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Bad, But Not the Worst

This article is more than 9 years old.
Devin Harris (l) and Courtney Lee celebrate the New Jersey Nets' win over San Antonio Monday night. The win gave the Nets 10 on the season, one more than the worst NBA team ever. (AP Photo)
Devin Harris (l) and Courtney Lee celebrate the New Jersey Nets' win over San Antonio Monday night. The win gave the Nets 10 on the season, one more than the worst NBA team ever. (AP Photo)

“You don’t thank God, but you don’t want to go down as the worst team in the history of the game.”

Thus spoke Keyon Dooling, a reserve guard for the New Jersey Nets, after his team had pushed their record to 10 wins against 64 losses on Monday night.

I like his attitude. Monday’s win insured that New Jersey would finish the season with at least one more win than the 1972-73 Philadelphia 76ers managed. The 2009-10 Nets will not be remembered as the NBA’s worst team, which means they will not be remembered at all, and for anyone connected to the organization, that’s for the best.

And I think Keyon Dooling is probably right about not feeling compelled to thank God for Monday’s milestone win. Because I don’t see the hand of God in the lower back spasms that kept San Antonio’s Manu Ginobili out of that game. Likewise, Tim Duncan’s uncharacteristically poor shooting performance is probably attributable to exhaustion – the game in New Jersey was San Antonio’s sixth in nine days, and the previous three of those had been against the Lakers, the Cavaliers, and the Celtics – rather than to divine intervention on behalf of New Jersey’s opposition.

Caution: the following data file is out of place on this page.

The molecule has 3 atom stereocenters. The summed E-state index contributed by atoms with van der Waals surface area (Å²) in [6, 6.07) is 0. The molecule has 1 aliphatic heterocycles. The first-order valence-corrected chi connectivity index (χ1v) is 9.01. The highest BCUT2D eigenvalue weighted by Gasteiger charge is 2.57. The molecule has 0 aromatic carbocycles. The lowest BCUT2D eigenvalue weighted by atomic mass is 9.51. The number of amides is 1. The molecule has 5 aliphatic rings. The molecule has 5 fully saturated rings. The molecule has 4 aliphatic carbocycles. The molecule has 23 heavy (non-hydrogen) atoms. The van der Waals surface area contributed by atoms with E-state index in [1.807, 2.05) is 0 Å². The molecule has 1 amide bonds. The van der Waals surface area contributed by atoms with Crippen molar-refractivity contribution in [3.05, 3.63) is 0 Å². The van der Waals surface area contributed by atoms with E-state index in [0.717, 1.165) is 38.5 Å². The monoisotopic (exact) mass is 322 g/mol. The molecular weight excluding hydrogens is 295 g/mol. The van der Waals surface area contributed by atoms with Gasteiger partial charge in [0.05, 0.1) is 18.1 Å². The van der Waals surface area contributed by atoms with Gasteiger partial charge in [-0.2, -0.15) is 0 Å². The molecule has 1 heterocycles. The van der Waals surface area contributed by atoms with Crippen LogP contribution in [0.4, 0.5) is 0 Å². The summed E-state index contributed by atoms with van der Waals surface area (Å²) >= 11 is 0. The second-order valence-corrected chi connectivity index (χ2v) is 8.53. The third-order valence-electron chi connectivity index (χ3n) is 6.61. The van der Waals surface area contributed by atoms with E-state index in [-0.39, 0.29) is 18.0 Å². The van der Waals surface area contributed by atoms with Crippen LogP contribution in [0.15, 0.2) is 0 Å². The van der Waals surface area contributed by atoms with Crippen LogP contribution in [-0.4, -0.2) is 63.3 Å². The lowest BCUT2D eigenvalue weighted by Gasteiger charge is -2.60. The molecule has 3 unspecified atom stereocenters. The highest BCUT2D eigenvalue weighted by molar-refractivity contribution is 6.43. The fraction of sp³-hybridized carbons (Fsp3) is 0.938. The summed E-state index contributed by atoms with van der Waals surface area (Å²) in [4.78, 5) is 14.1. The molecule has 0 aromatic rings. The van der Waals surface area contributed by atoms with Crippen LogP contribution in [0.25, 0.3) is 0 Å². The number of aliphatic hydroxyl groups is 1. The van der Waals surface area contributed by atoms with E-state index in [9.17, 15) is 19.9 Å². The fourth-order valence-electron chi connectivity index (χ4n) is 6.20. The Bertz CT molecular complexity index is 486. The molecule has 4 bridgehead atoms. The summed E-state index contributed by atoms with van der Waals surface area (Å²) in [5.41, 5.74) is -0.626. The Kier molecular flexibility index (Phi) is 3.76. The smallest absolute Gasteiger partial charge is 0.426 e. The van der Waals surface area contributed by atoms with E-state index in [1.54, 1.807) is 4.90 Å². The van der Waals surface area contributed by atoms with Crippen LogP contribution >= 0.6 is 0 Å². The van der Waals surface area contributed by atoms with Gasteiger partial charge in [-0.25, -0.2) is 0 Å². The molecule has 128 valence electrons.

Keyon Dooling was not the only Net who felt relief at escaping ignominy. After New Jersey’s tenth win, guard Courtney Lee said, “It’s a big, big relief. Now we can go out and have fun and play.”

There’s a lovely poignance to that sentiment. Even in the pros, they don’t call it “working” basketball. It’s playing, and on the good nights it’s fun, and Monday was no doubt one of those nights for the Nets, who began the season with 14 losses and have known since October that by the standard measures of success, they’d have none.

And it was a good night for their fans, too, if there were any left, and certainly for their public address announcer, Gary Sussman. When the buzzer went off and he learned from the scoreboard that, unaccountably, the Nets were still ahead by six points, Sussman shouted, “We got 10! The Nets win!”

Maybe he won’t get to celebrate again…but maybe he will. On Saturday the Nets will host the New Orleans Hornets, another team for which the dream of playoff basketball has evaporated…a team that has lost more than twice as often as they’ve won on the road…a team, in short that could have the Nets talking “fun” and “play” once more and Gary Sussman shouting “We got another one!”

Like most of the rest of us, bad teams have to relish their opportunities to celebrate where they find them.

This program aired on March 31, 2010. The audio for this program is not available.

Bill Littlefield Twitter Host, Only A Game
Bill Littlefield was the host of Only A Game from 1993 until 2018.

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